Objective: To provide the first empirical investigation of the association between smoking cessation and indices of physiological and subjective sexual health in men.
Subjects and methods: Male smokers, irrespective of erectile dysfunction status, who were motivated to stop smoking ('quitters'), were enrolled in an 8-week smoking cessation programme involving a nicotine transdermal patch treatment and adjunctive counselling. Participants were assessed at baseline (while smoking regularly), at mid-treatment (while using a high-dose nicotine transdermal patch), and at a 4-week post-cessation follow-up. Physiological (circumferential change via penile plethysmography) and subjective sexual arousal indices (continuous self-report), as well as self-reported sexual functioning were assessed at each visit.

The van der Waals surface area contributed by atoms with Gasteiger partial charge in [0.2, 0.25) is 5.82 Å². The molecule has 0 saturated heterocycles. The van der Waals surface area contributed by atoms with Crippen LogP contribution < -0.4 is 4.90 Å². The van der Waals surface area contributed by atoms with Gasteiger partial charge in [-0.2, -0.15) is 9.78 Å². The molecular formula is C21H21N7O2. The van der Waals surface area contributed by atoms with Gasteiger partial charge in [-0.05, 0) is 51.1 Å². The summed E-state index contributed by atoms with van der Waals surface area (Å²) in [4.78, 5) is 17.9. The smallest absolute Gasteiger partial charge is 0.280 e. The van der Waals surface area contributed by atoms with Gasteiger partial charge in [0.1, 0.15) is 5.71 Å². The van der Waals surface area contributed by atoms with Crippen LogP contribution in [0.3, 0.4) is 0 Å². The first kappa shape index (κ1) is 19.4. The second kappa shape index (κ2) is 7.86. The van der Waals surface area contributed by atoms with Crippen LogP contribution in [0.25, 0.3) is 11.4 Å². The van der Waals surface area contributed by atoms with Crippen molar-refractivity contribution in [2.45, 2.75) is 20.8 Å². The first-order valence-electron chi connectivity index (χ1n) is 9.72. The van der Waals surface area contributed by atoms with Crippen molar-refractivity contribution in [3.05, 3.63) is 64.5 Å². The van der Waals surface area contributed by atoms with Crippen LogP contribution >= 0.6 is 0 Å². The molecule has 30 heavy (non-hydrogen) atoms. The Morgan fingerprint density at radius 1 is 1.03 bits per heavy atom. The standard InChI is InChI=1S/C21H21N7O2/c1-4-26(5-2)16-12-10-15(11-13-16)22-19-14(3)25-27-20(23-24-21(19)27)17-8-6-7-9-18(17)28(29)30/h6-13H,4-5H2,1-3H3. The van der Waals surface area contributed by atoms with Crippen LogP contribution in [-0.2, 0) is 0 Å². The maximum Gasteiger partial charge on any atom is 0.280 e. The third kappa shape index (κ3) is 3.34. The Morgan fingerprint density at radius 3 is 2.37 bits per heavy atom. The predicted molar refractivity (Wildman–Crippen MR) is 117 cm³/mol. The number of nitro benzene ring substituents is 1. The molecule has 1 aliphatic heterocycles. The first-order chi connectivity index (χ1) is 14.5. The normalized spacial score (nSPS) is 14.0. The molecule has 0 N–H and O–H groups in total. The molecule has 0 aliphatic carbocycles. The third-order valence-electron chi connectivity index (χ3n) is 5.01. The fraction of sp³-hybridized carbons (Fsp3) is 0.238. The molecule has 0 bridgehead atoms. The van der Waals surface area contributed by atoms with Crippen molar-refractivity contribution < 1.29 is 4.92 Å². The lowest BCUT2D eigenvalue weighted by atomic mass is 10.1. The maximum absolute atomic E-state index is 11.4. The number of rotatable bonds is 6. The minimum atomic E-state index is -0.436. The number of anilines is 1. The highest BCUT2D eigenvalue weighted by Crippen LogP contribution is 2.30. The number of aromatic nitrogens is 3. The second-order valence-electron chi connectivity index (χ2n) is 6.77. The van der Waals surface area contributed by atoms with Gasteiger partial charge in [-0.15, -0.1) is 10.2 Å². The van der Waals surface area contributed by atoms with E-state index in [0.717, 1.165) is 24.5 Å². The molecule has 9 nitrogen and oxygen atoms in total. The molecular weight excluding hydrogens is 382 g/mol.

Results: Intent-to-treat analyses indicated that, at follow-up, successful quitters (n= 20), compared with those who relapsed (n= 45), showed enhanced erectile tumescence responses, and faster onset to reach maximum subjective sexual arousal. Although successful quitters displayed across-session enhancements in sexual function, they did not show a differential improvement compared with unsuccessful quitters.
Conclusions: Smoking cessation significantly enhances both physiological and self-reported indices of sexual health in long-term male smokers, irrespective of baseline erectile impairment. It is hoped that these results may serve as a novel means to motivate men to stop smoking.
© 2011 THE AUTHORS. BJU INTERNATIONAL © 2011 BJU INTERNATIONAL.